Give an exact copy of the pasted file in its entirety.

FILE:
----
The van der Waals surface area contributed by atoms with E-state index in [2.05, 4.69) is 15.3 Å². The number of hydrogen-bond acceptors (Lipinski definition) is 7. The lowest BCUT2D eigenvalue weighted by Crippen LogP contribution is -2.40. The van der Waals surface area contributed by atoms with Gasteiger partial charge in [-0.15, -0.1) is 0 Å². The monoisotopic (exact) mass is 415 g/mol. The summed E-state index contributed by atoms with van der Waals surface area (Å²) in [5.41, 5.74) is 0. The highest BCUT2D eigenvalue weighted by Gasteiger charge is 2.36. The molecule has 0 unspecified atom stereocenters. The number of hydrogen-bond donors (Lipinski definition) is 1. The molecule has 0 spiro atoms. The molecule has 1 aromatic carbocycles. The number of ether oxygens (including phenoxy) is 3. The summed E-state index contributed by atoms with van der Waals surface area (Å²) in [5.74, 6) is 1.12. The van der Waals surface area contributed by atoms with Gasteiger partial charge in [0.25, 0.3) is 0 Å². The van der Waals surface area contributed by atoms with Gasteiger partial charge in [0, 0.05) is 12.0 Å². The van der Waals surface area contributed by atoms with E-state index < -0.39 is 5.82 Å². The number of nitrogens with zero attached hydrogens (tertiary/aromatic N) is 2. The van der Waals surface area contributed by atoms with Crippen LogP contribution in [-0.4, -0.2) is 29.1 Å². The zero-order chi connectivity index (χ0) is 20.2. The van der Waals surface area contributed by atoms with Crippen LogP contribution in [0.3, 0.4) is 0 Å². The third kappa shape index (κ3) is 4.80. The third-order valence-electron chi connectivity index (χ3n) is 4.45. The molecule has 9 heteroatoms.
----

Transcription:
The van der Waals surface area contributed by atoms with E-state index in [2.05, 4.69) is 15.3 Å². The number of hydrogen-bond acceptors (Lipinski definition) is 7. The lowest BCUT2D eigenvalue weighted by Crippen LogP contribution is -2.40. The van der Waals surface area contributed by atoms with Gasteiger partial charge in [-0.15, -0.1) is 0 Å². The monoisotopic (exact) mass is 415 g/mol. The summed E-state index contributed by atoms with van der Waals surface area (Å²) in [5.41, 5.74) is 0. The highest BCUT2D eigenvalue weighted by Gasteiger charge is 2.36. The molecule has 0 unspecified atom stereocenters. The number of hydrogen-bond donors (Lipinski definition) is 1. The molecule has 0 spiro atoms. The molecule has 1 aromatic carbocycles. The number of ether oxygens (including phenoxy) is 3. The summed E-state index contributed by atoms with van der Waals surface area (Å²) in [5.74, 6) is 1.12. The van der Waals surface area contributed by atoms with Gasteiger partial charge in [0.25, 0.3) is 0 Å². The van der Waals surface area contributed by atoms with Gasteiger partial charge in [0, 0.05) is 12.0 Å². The van der Waals surface area contributed by atoms with E-state index < -0.39 is 5.82 Å². The number of nitrogens with zero attached hydrogens (tertiary/aromatic N) is 2. The van der Waals surface area contributed by atoms with Crippen LogP contribution in [-0.4, -0.2) is 29.1 Å². The zero-order chi connectivity index (χ0) is 20.2. The van der Waals surface area contributed by atoms with Crippen LogP contribution in [0.3, 0.4) is 0 Å². The third kappa shape index (κ3) is 4.80. The third-order valence-electron chi connectivity index (χ3n) is 4.45. The molecule has 9 heteroatoms.